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Brainstorm Health: Most Powerful Women, CA Drug Pricing Law, Spark’s Gene Therapy

October 10, 2017, 3:34 PM UTC

Good morning, Dailies. I’m in Washington, D.C. today for Fortune’s annual gathering of the Most Powerful Women—a rare business summit that is, effectively, designed to preclude manterrupting, mansplaining, and recidivist hepeating. So, no surprise, the conversations here have been fluid, fruitful, and fascinating. (I’m attending, for the first time, thanks to a kind invitation from the event co-chairs: my colleagues Pattie Sellers, Nina Easton, Leigh Gallagher, and Michal Lev-Ram—but don’t worry, I’m here to listen, not talk.)

Yesterday’s sessions, which began at 2 p.m. and went late into the evening, had so many highlights I can’t list them all here. (Check out our landing page for breaking coverage and read Kristen Bellstrom’s great write-up in The Broadsheet here.)

It began with four breakout sessions on, respectively, digital transformation, innovating in an uncertain world, building hot businesses, and navigating geopolitical hot spots. I was at the last of these, where former U.S. Senator Kelly Ayotte, Citigroup Chief Global Political Analyst Tina Fordham, former U.S. Trade Rep and now-professor Susan Schwab, and former State Department official and current UN Special Envoy for Haiti Josette Sheeran painted a landscape that is seemingly plagued with geopolitical tripwires. Some takeaways: China stills see Russia as merely a “land of raw materials”; Russia’s Putin sees himself as a modern Peter the Great and uncannily knows what “boundaries” he can push and get away with it; North Korea’s Kim Jong Un is “not in the war business, but in the shakedown business”; and the U.S. is in danger of “sleepwalking” with these other three into a global conflagration, if we’re not careful. (Spoiler Alert: We’re not being careful.)

Among the day’s later standouts: U.S. Senator Amy Klobuchar, from the great state of Minnesota, gave a rousing talk and had many-a-whisperin’ “2020.” Jewel sang an unbelievable a capella rendition of “Somewhere Over the Rainbow,” and then Fortune’s Nina Easton led a conversation with first daughter Ivanka Trump, Deloitte CEO Cathy Engelbert, and Lockheed Martin CEO Marillyn Hewson on one of the most challenging domestic issues of the next decade: retraining America’s workforce for the 21st century economy.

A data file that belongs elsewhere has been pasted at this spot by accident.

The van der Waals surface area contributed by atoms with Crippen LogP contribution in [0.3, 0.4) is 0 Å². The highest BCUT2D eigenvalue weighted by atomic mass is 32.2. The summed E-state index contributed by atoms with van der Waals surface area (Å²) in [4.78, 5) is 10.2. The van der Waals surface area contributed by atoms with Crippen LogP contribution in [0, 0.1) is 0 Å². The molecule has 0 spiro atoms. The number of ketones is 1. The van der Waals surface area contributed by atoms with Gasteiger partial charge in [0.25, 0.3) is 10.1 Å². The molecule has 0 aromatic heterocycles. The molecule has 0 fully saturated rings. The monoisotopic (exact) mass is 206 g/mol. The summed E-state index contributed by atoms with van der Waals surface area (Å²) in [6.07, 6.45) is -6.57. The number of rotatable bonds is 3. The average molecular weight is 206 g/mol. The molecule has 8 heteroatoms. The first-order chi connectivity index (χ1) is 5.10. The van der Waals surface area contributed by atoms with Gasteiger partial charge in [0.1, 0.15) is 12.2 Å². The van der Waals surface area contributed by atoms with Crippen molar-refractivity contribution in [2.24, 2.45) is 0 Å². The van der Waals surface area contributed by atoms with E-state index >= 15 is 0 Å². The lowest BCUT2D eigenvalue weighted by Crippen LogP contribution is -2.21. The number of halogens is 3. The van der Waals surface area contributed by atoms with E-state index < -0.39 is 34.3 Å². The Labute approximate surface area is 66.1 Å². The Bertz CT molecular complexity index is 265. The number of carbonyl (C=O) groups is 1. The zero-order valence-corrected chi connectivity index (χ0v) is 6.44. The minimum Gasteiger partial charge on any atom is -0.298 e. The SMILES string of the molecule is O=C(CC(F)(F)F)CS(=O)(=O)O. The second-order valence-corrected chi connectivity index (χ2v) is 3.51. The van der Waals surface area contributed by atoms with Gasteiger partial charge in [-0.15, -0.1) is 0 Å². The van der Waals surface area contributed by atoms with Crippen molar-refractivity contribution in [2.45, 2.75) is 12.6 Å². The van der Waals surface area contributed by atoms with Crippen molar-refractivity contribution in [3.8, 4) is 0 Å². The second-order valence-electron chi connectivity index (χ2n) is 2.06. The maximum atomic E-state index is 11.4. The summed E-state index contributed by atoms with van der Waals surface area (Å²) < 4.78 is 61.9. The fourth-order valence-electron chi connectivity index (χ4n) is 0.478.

Monday was a great example of why Fortune’s annual ‘Most Powerful Women’ list—which gave rise to this gathering nearly two decades ago—is more important than ever. And Tuesday promises to be just as thought-provoking, if not more. Tune in to our livestream here.

Some key health-related news below.

Clifton Leaf, Editor in Chief, FORTUNE


Spark's gene therapy for blindness likely effective—at first. A preliminary Food and Drug Administration (FDA) review of biotech Spark Therapeutics' gene therapy to treat an inherited blindness-causing disease suggests the potentially milestone medicine is effective—at least at first. The question is whether or not the gene therapy has staying power down the line (an issue that's hobbled other hopefuls in the space). An FDA advisory panel will probably vote to recommend the treatment's approval in a few days, analysts expect. (Reuters)


California approves drug price transparency bill. California Gov. Jerry Brown has signed one of the country's most stringent drug price transparency bills into law, escalating a war on high drug prices that's been waged by Golden State lawmakers for several years. Under the new law, pharma companies will have to give a two-month notice for certain drug price increases and will have to explain the rationale behind the hikes. Furthermore, insurance companies will have to issue regular reports on how drug prices affect plan holders' premiums. (Wall Street Journal)


Hurricane season threatens saline supply from Puerto Rico. Hospitals are scrambling to make sure critical supplies of saline are available to patients in the wake of the devastating storms which have hit Puerto Rico—a major manufacturing center for the commonly-used medical product. Saline is used to make sure patients are hydrated and to dilute a variety of crucial medicines. (Washington Post)


Sheryl Sandberg: 'Blindspots' Are Getting In Our Way of Achieving Gender Equalityby Natasha Bach

AIG Says the Hurricane Season Will Cost It $3 Billionby Fortune Editors, Reuters

Here's Why Meg Whitman Says She Won't Run for Presidentby Barb Darrow

Walmart Says Online Sales Will Explode Next Year Amid War With Amazonby Phil Wahba

Produced by Sy Mukherjee

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